In an era of 24/7 pronouncements and on-demand denouncements, it's easier than ever to paint people into corners. Caricatures are convenient and take less mental energy.

To buck the trend, I offer a column on a guy you probably think you already know: Joey Vento.

Cue the boos (or cheers), depending on your political persuasion and cheesesteak tastes. Call Vento a bigot (or hero) for speaking his mind about the English language, at the shop and on his ubiquitous Big Talker radio commentaries.

I had not met Vento when I took shots at him in 2007 for a xenophobic campaign stunt with GOP presidential wannabe Rudy Giuliani.

I stand by what I wrote then, but I know more about Vento now. Because there's usually more to any man than meets the ear or eye - especially when he's sending unsolicited e-mails entirely in caps.


The first one appeared in my in-box a year ago, after I wrote about an elderly Medford man living with his three dogs in a Ford Bronco because shelters don't accept pets.

The second message showed up last fall after I told the story of a Moorestown couple coping with cancer, unemployment, the mortgage meltdown and a busted minivan all at the same time.

Then, weeks later, while reporting an unrelated column about a homeless soccer team, I learned by happenstance that the self-styled conservative critic feeds the homeless men at St. John's Hospice.

Charity begins at home

"Joey's been helping the homeless for more than 20 years, but he never talks about it," explained Anthony Willoughby, the shelter's kitchen manager. "He gives us all our bread every day and steak on the first of the month. He easily does $60,000 worth of food a year."

Turns out, the same man who rants on the radio about illegal immigrants is the unlikely patron saint of a school that's home to some.

"Joey knows I have illegal immigrants and a Spanish Mass," Annunciation of the Blessed Virgin Mary's the Rev. Gary Pacitti told me. "But he not only gives - he initiates it. And a lot of the people he helps are people he disagrees with."

Vento offers a hug and hot coffee when I drop by Geno's one morning to talk about human complexity.

The steak shop is spotless. Though Vento gained notoriety reminding customers "This is America. When ordering, please speak English," I'm partial to a sign directed at staff: "If you have time to lean, you have time to clean."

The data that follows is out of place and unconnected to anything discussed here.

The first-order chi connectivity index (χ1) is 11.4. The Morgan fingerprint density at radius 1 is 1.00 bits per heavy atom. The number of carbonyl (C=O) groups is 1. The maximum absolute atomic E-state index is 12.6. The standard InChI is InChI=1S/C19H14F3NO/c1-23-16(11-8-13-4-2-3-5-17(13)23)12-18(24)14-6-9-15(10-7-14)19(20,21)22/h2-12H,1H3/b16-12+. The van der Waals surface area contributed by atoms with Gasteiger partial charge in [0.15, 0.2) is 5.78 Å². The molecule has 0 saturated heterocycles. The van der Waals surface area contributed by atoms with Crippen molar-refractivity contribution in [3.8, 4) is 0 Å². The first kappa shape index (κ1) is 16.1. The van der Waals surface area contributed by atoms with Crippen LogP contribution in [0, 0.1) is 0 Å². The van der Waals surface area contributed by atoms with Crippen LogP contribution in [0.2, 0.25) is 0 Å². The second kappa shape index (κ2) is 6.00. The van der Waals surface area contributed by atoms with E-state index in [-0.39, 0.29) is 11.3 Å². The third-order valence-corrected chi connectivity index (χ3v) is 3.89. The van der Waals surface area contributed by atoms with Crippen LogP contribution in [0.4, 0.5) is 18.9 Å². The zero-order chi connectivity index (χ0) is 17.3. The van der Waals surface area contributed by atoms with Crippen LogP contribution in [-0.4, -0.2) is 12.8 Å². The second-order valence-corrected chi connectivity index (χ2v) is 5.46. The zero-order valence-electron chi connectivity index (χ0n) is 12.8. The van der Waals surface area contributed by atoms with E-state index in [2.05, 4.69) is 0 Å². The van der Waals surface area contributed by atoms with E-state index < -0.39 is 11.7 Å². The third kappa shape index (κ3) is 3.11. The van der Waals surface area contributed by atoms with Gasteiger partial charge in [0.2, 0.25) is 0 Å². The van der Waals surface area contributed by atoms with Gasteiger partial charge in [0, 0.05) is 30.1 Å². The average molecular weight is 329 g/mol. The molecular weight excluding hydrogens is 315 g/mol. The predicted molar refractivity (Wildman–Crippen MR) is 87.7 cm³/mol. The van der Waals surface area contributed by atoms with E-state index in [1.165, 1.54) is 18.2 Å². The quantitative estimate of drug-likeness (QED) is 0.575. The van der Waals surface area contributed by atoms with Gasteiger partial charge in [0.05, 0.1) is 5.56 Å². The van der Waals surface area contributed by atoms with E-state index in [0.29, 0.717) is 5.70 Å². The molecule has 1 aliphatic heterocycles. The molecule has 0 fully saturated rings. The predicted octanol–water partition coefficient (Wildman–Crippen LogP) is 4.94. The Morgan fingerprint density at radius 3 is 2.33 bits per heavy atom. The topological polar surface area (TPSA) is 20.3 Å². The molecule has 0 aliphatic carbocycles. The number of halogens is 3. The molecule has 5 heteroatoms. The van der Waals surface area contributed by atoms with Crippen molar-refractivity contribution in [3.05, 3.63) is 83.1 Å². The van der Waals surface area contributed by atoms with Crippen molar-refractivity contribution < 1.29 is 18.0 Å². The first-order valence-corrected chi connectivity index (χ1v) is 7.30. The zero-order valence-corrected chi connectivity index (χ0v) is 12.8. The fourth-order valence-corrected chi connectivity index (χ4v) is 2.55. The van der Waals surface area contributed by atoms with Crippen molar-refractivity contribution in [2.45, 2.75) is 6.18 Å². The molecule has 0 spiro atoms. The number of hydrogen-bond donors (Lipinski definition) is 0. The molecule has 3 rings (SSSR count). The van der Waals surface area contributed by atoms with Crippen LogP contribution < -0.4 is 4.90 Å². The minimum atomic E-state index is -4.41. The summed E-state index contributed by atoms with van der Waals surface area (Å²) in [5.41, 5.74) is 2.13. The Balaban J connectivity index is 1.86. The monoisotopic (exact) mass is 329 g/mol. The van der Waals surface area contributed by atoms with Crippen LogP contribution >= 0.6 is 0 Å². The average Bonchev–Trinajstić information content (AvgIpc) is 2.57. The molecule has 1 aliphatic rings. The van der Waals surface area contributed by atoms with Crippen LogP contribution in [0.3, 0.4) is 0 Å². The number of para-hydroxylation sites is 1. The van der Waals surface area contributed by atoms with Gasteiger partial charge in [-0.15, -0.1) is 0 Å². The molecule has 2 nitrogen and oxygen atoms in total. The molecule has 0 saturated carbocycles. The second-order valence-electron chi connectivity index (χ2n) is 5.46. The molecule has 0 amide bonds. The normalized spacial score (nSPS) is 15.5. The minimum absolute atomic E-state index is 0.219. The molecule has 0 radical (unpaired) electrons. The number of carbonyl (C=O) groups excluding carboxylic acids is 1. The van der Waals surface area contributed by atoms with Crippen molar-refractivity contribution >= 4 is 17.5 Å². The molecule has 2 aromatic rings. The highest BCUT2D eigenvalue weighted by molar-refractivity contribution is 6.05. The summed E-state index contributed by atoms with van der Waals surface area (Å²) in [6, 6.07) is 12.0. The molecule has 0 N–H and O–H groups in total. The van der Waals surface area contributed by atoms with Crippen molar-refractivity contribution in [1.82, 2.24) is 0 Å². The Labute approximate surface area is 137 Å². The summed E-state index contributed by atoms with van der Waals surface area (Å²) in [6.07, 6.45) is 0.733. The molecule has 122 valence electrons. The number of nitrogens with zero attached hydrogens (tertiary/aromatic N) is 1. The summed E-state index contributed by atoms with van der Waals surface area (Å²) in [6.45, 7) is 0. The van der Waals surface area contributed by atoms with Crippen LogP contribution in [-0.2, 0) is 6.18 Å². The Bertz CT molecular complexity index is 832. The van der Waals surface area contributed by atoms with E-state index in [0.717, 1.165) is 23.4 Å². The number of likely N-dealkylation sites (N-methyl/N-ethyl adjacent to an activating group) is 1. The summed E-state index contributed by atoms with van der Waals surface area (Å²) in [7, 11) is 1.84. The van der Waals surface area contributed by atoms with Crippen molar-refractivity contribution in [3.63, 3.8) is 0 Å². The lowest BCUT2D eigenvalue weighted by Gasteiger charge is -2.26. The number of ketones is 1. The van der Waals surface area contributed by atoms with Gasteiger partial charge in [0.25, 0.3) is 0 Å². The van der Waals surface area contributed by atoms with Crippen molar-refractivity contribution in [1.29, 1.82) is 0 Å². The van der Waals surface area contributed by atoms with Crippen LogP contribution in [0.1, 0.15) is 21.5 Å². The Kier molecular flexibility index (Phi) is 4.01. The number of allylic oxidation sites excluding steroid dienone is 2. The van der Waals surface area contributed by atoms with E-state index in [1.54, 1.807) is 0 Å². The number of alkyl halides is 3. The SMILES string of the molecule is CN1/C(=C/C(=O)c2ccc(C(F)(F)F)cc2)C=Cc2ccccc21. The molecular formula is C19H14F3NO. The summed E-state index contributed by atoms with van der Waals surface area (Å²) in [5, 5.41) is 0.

Diana Vergagni, Vento's sister-in-law and bookkeeper, slides into the booth. She's the generosity gatekeeper and sender of those e-mails whenever the boss is moved.

"We hate for Joey to read the paper," she joked. "He calls me whenever a dog gets hit by a car and I'm like, 'Oh, no, here we go again.' "

I ask Vergagni how much Vento doles out to strangers annually.

"$250,000?" she guesses. "More?"

Vento's shrug suggests he has no grand philanthropic plan. He's tickled that someone noticed his softer side, but he's not keeping score.

"I can't save the world," said Vento, 70, who lives in Burlington County. "So I pick and choose. When I think I can do something, I do it."

The chosen

Some of Vento's largesse makes the news - raising money for families of slain police officers, mollifying the Mummers - but most falls under the category of random acts of intentionally quiet kindness.

Like the lifeline he tossed Laura Cooper, the cancer patient I wrote about last fall. Vento cut a $15,000 check, paid for vitamin therapy, and gave mall gift cards to her children.

"We had this $11,000 bill that was choking us and he saved us," an emotional Cooper recalled. "Joey just has an unbelievable heart. His heart is bigger than his body."

Vento seems touched by my theory that he's a walking, loud-talking example that we're all the sum of many parts. But he doesn't dwell on his so-called complexity any more than he'd succumb to critics who call him small-minded.

To Vento, compassion and commentary go together, just like fried meat and Cheez Whiz.

"You have to give to receive," he said. "I'm lucky to have it to give."